Neal E. Winblad, LMFT (CA License No. LMF 28183)

FAQs: Unsure About Therapy?

Isn't therapy feminizing to men?

One of the concerns I hear from some men is that if they do therapy they will be asked to become more like women and will lose their masculinity. While part of therapy involves learning to re-own feelings that you may have disowned and have spent your life trying to outrun, and part asks you to be more aware of, and considerate of other people's feelings (e.g., your partner's), and both of these are associated with the feminine, the main aspect of therapy for most men is helping them to grow up. On balance, this tends to make men more masculine, not less. Which is more masculine? A little boy? Or, an adult man? Let’s look at some of the characteristics of boys and contrast those to the characteristics of mature men.

Characteristics of a Man

Characteristics of a Boy

Can stand on his own. Needs a mommy (wife?) for support.
Ego fully developed. Does what is right without obsessing about how others see him. Ego not fully developed. Is overly concerned with how others see him.
Can make and keep commitments. Needs parents or parental figures to help him keep commitments.
In relationships is a whole person. Is needy in relationships because he feels like half a person, who needs the other person to complete himself.
Is emotionally stable and can negotiate when he doesn’t get his way. Throws angry temper tantrums or pouts when he doesn’t get his way.
Is not threatened by others’ view of his masculinity. Is scared to death the other boys will think he’s a sissy.
Can show tender feelings. Must put up stone castle walls around himself to avoid appearance of weakness. Stone walls help contain grief and feelings but also don’t let good feelings in or out either.
Has flexible large boundaries which are very strong. Has small hard boundaries which are very brittle.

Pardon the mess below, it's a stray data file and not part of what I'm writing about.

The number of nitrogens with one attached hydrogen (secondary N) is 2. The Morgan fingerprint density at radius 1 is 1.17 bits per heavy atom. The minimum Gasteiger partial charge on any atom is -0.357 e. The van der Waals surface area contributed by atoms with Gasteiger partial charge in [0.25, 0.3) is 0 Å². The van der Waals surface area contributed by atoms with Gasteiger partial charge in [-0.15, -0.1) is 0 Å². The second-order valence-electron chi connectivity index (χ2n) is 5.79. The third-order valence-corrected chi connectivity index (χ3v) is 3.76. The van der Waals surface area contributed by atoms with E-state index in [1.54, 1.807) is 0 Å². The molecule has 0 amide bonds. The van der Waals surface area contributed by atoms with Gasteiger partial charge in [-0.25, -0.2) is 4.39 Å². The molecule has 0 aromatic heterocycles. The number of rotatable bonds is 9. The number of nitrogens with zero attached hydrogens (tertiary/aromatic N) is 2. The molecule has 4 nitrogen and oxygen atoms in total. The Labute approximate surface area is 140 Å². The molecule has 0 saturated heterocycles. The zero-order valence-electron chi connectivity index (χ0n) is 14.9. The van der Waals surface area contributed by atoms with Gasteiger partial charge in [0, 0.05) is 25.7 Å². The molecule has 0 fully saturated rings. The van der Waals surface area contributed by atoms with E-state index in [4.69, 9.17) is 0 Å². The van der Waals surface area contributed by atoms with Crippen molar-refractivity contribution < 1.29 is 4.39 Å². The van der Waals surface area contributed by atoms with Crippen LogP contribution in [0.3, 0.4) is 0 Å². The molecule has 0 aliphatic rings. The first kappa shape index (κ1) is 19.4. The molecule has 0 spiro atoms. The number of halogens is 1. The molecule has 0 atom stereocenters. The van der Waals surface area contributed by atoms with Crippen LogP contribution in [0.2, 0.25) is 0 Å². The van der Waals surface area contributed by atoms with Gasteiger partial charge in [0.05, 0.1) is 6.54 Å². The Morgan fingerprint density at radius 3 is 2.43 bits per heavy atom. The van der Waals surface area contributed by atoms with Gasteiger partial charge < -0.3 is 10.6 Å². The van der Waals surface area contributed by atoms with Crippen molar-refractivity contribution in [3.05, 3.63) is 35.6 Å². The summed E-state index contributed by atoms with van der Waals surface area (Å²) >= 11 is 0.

Cares about the rest of the world. Wants the rest of the world to care about him.
Capable of feeling nuanced shades of grey in emotions. Capable of feeling only in black and white, fully on or fully off, feelings.
Protects and defends those he loves. Will throw others under the bus to get what he wants.
Motto: I will patiently work towards what I want until I have earned it. Motto: I want what I want, when I want it…NOW!!!

To be fully human and fully alive we have to embrace both the masculine and the feminine characteristics in ourselves. To cut off either of these makes us less whole, less mature, and more needy for a mate who will fill in our voids. That demand causes us to unconsciously resent our partner because they have something we don't and that we need. It also makes our partners resent us. It makes us vulnerable that they might take it away from us and leave us in deep need. We therefore have to be very controlling in our relationship to make sure they don't leave us high and dry. So, owning and embracing a small amount of feminine, while growing the masculine even more, does not feminize us men, it makes us more whole, less vulnerable, and more mature.

Haven’t we just become a nation of victims? My sister did therapy and now she just blames my parents for everything. She takes responsibility for nothing. Aren’t you therapists to blame for this?